“Man surprised me most about humanity. Because he sacrifices his health in order to make money.Then he sacrifices money to recuperate his health. And then he is so anxious about the future that he does not enjoy the present; the result being that he does not live in the present or the future; he lives as if he is never going to die, and then dies having never really lived.”........Dalai Lama

  8. #8
    I think, as others have mentioned, that the need to take the shot outweighs a little common sense at times.

    You really only need to lose one in the dark to not make the same mistake again - happened to me 4 years ago - if I see one when its too late now I think, "you lucky bugger! See you again!"
    For Gods sake - don't tell her how much I've spent

    Ctrl-Alt FACT

  9. #9
    Quote Originally Posted by teyhan1 View Post
    This is exactly what I mean. It only went 20m and there were two of you looking and still no luck.
    I know, that's why I thought I'd relate the story. I suppose we took a calculated risk that it was a completely reasonable shot to attempt, and indeed it was. It was in a mostly barren field so there was no question of that deer running off to hide in a thicket or a wood, there was no cover. It's a little deer so had it been hit anywhere, it wouldn't have made it to the edge of the field. As it happened, we could find no pins, no blood, no evidence of it having ever been hit except that Malcolm had seen it apparently go down just over the low ridge. So we came back at dawn for it, still couldn't find any evidence that it ever been there and wrote it off as a clean miss, unlikely as it seemed to both of us. And them Malcolm almost tripped over it, exactly in the spot he'd seen it go down the evening before, covered in thick frost.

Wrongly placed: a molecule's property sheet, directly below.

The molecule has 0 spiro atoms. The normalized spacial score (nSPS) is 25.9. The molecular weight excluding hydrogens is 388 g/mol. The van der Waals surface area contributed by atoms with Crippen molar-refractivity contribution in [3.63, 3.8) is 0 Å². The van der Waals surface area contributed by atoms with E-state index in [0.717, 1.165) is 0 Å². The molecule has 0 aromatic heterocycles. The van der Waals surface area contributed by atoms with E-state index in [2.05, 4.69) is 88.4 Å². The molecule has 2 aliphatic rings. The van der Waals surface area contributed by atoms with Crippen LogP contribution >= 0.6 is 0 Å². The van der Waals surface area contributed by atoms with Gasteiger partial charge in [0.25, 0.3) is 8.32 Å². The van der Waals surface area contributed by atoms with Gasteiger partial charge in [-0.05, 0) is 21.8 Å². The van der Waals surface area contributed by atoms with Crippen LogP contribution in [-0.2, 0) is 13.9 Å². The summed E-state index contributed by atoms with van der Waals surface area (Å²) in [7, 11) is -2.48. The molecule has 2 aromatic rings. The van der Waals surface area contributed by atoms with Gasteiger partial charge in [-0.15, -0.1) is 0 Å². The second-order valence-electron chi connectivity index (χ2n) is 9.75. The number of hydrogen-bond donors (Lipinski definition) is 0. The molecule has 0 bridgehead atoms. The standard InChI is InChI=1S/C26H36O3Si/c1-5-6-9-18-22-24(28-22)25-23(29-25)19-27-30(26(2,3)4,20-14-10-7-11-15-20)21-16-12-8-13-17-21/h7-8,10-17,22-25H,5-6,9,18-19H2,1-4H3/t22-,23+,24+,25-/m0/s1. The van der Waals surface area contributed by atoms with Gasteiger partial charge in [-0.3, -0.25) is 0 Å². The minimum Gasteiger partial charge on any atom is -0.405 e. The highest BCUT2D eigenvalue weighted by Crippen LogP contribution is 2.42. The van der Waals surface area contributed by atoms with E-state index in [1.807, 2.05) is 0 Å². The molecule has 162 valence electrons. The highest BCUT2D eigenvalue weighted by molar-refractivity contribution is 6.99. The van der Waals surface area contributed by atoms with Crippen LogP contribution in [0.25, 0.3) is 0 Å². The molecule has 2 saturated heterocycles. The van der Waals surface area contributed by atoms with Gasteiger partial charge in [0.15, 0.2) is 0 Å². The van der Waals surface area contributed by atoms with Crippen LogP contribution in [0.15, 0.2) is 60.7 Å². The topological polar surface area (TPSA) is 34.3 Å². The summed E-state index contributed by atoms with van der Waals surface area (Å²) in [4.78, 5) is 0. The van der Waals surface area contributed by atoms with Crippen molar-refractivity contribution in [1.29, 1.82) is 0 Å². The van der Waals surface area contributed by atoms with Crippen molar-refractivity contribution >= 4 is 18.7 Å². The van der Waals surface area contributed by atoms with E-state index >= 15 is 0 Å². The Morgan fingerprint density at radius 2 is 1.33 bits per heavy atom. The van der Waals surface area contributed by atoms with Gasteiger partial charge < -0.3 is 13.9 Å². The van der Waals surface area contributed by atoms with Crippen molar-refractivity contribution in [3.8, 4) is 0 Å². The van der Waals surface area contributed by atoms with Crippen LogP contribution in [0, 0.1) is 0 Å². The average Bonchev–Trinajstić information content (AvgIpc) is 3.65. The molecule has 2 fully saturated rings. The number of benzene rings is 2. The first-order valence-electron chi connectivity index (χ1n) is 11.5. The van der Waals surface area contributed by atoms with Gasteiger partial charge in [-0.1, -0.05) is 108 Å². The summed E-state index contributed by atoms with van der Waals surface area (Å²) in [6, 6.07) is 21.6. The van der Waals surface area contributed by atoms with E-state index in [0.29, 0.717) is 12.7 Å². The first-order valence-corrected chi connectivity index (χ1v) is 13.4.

So was it an ideal shot? No. But not an unreasonable risk, and it all ended just fine. I think that if I had been on my own, I wouldn't have taken the shot, and neither would have Malcolm. But with a stalker and a spotter, two pairs of eyes and Malcolm's experience, it was fine.

  10. #10
    I can see deer clearly through my scope in the last 30 mins or so of light, enough to make an accurate shot. when I take the scope away and look through the mk1 eyeball I can see naff all so for me even though shooting it is on, finding it myself is debatable.